US authorities arrested Cayman resident Andrew McAlpine last Friday in Orlando, Florida, for alleged stock fraud, after he entered the United States on a privately chartered plane from Grand Cayman.
The 47-year-old Canadian allegedly participated in a stock fraud ring that artificially inflated the prices of two publicly traded penny stocks and then dumped the shares before the price collapsed.
Together with two Canadians and a US resident, McAlpine is facing charges of conspiracy to commit securities fraud, securities fraud and manipulative securities trading. The charges carry a maximum penalty of 20 years in prison and a US$5 million fine.
The investigation that led to these charges involved a co-conspirator who turned confidential informant and cooperated with the FBI while the scheme was ongoing.
The other defendants in the case are Ongkaruck Sripetch, 45, a resident of Gig Harbor, Washington, who used the aliases ‘King Richards’ and ‘Shelby Saint-Claire’; Canadian Michael Wexler, 74; and Canadian resident and securities attorney Ashmit Patel, 36.
An indictment unsealed on 21 Sept. alleges that the stock fraud ring carried out pump-and-dump schemes with the stock of VMS Rehab Systems, an Ottawa, Canada-based company that claimed to sell “quality of life orthopedic seat cushions for the home healthcare sector”; and of Argus Worldwide, a company headquartered in Cheyenne, Wyoming, which purportedly focussed on “digital/internet products and services, smart consumer electronic products and health industries”.
McAlpine, who works as an independent trader, according to his LinkedIn profile, is being held pending a bond hearing in the US District Court in Orlando, scheduled for 10.30am EST on Friday.
The indictment filed under seal in January this year in the Federal District Court for Southern California in San Diego alleges that, as part of the scheme, the conspirators traded the stock of VMS Rehab and Argus Worldwide between themselves to create the appearance of active trading in the securities, and entice investors to purchase the stocks at artificially inflated prices.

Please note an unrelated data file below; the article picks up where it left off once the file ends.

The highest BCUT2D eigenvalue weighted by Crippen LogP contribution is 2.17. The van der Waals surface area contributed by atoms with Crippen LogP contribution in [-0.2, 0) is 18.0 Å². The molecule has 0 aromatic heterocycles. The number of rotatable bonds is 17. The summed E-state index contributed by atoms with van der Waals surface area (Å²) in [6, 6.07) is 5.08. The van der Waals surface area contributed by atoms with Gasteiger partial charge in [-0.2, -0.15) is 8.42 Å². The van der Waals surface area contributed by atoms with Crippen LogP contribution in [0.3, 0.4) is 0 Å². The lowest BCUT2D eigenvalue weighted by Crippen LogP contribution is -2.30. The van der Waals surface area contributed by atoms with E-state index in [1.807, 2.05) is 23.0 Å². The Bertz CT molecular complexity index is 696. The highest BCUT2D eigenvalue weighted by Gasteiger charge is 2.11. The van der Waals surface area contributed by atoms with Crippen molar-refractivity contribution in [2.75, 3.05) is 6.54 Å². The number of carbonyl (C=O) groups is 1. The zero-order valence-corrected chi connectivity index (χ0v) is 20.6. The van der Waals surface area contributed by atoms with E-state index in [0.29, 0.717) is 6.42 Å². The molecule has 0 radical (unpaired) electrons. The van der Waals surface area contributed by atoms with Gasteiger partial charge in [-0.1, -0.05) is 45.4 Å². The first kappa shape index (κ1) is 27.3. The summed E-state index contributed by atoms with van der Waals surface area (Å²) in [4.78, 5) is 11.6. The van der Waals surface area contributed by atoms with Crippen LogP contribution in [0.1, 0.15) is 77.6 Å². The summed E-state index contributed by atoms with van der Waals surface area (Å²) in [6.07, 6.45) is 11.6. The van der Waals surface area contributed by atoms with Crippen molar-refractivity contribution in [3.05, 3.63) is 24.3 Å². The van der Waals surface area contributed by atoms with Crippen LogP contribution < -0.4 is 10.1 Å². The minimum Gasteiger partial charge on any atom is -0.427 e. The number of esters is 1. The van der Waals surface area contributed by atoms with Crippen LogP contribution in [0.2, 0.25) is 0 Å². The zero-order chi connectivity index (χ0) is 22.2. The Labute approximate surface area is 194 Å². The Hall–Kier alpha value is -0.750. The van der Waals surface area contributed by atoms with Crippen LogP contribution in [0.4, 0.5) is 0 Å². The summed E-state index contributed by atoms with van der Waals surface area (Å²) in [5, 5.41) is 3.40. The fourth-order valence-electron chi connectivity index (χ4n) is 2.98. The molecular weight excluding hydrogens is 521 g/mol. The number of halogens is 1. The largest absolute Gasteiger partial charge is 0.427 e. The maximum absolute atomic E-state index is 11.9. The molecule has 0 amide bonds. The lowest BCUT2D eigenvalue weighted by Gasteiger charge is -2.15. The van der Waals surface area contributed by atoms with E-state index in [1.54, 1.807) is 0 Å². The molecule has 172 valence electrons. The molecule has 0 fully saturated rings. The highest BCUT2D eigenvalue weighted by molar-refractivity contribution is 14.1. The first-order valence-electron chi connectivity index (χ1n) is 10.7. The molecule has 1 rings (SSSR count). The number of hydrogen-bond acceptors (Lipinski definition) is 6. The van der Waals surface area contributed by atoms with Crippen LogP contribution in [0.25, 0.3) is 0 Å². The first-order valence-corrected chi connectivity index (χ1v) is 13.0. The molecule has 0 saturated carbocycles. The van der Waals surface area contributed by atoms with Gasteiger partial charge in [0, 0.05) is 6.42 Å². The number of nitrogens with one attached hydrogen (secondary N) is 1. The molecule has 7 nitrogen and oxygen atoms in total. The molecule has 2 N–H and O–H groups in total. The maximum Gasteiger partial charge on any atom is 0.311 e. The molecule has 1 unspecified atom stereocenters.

“These defendants sought to boost the stock price of two companies, and then leave innocent investors with investments that they knew would almost immediately lose most or all of their value,” said US Attorney Robert Brewer in a Department of Justice press release.
Suzanne Turner, special agent in charge of the FBI’s San Diego division, said McAlpine and alleged co-conspirator Sripetch were arrested by FBI agents. US prosecutors are still seeking the arrest of Patel and Wexler.
McAlpine, Sriptech, Wexler and Patel are also named, together with 12 other individual and corporate defendants, in a complaint filed by the US Securities and Exchange Commission in the same court. The SEC alleges the defendants cooperated in numerous fraudulent schemes involving at least 20 penny stock companies.
The SEC complaint describes McAlpine as a former vice president of Legacy Global Markets, S.A., a now-defunct broker-dealer in Belize.
In 2015, the SEC charged Legacy – together with Caledonian Bank and Caledonian Securities in the Cayman Islands, Belize-based Clear Water Securities and Panama-based Verdmont Capital S.A. – with offering and selling unregistered penny stocks in the public markets.
The SEC alleged that Legacy and Clear Water were the primary Caledonian clients that traded in four penny stock pump-and-dump schemes.
The charges and a related freeze-order led to the demise of Caledonian Bank.
In a default judgment in 2017, the US District Court for the Southern District of New York ordered Legacy to pay $14.9 million in disgorgement, interest and civil penalties, and imposed a permanent penny stock bar against the broker.
SEC filings state that before joining Legacy Global Markets S.A. (Cayman) in 2010, McAlpine was employed as senior financial advisor with Grand Palm (Cayman) Ltd. from 2007 to 2010.
From 1995 to 2007, McAlpine worked as a senior financial advisor for LOM Securities (Cayman) Ltd.